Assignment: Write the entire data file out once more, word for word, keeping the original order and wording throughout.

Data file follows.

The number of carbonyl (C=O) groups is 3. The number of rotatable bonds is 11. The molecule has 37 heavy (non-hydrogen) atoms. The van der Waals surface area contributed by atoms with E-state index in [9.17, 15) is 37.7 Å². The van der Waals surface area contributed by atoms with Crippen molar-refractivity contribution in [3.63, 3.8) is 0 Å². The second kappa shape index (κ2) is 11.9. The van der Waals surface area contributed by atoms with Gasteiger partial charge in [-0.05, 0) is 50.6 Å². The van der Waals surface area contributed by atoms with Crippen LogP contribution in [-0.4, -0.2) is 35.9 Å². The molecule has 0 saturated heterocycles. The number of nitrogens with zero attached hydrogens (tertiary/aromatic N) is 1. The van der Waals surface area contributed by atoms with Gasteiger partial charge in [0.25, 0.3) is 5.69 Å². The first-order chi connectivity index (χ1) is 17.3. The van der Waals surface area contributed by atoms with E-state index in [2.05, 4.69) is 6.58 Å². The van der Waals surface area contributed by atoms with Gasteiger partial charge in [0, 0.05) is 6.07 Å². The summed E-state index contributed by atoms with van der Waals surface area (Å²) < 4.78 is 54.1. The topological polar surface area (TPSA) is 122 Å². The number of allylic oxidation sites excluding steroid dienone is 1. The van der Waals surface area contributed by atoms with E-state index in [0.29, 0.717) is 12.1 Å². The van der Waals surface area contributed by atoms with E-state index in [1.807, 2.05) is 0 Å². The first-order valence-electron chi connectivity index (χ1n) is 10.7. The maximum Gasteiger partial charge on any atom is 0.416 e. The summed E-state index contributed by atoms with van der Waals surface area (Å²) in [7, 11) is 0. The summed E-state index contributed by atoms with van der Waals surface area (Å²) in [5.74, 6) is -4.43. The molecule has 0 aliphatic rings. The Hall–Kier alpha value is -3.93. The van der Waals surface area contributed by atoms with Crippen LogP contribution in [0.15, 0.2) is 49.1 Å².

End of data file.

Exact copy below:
The number of carbonyl (C=O) groups is 3. The number of rotatable bonds is 11. The molecule has 37 heavy (non-hydrogen) atoms. The van der Waals surface area contributed by atoms with E-state index in [9.17, 15) is 37.7 Å². The van der Waals surface area contributed by atoms with Crippen molar-refractivity contribution in [3.63, 3.8) is 0 Å². The second kappa shape index (κ2) is 11.9. The van der Waals surface area contributed by atoms with Gasteiger partial charge in [-0.05, 0) is 50.6 Å². The van der Waals surface area contributed by atoms with Crippen LogP contribution in [-0.4, -0.2) is 35.9 Å². The molecule has 0 saturated heterocycles. The number of nitrogens with zero attached hydrogens (tertiary/aromatic N) is 1. The van der Waals surface area contributed by atoms with Gasteiger partial charge in [0.25, 0.3) is 5.69 Å². The first-order chi connectivity index (χ1) is 17.3. The van der Waals surface area contributed by atoms with E-state index in [2.05, 4.69) is 6.58 Å². The van der Waals surface area contributed by atoms with Gasteiger partial charge in [0, 0.05) is 6.07 Å². The summed E-state index contributed by atoms with van der Waals surface area (Å²) < 4.78 is 54.1. The topological polar surface area (TPSA) is 122 Å². The number of allylic oxidation sites excluding steroid dienone is 1. The van der Waals surface area contributed by atoms with E-state index in [0.29, 0.717) is 12.1 Å². The van der Waals surface area contributed by atoms with E-state index in [1.807, 2.05) is 0 Å². The first-order valence-electron chi connectivity index (χ1n) is 10.7. The maximum Gasteiger partial charge on any atom is 0.416 e. The summed E-state index contributed by atoms with van der Waals surface area (Å²) in [7, 11) is 0. The summed E-state index contributed by atoms with van der Waals surface area (Å²) in [5.74, 6) is -4.43. The molecule has 0 aliphatic rings. The Hall–Kier alpha value is -3.93. The van der Waals surface area contributed by atoms with Crippen LogP contribution in [0.15, 0.2) is 49.1 Å².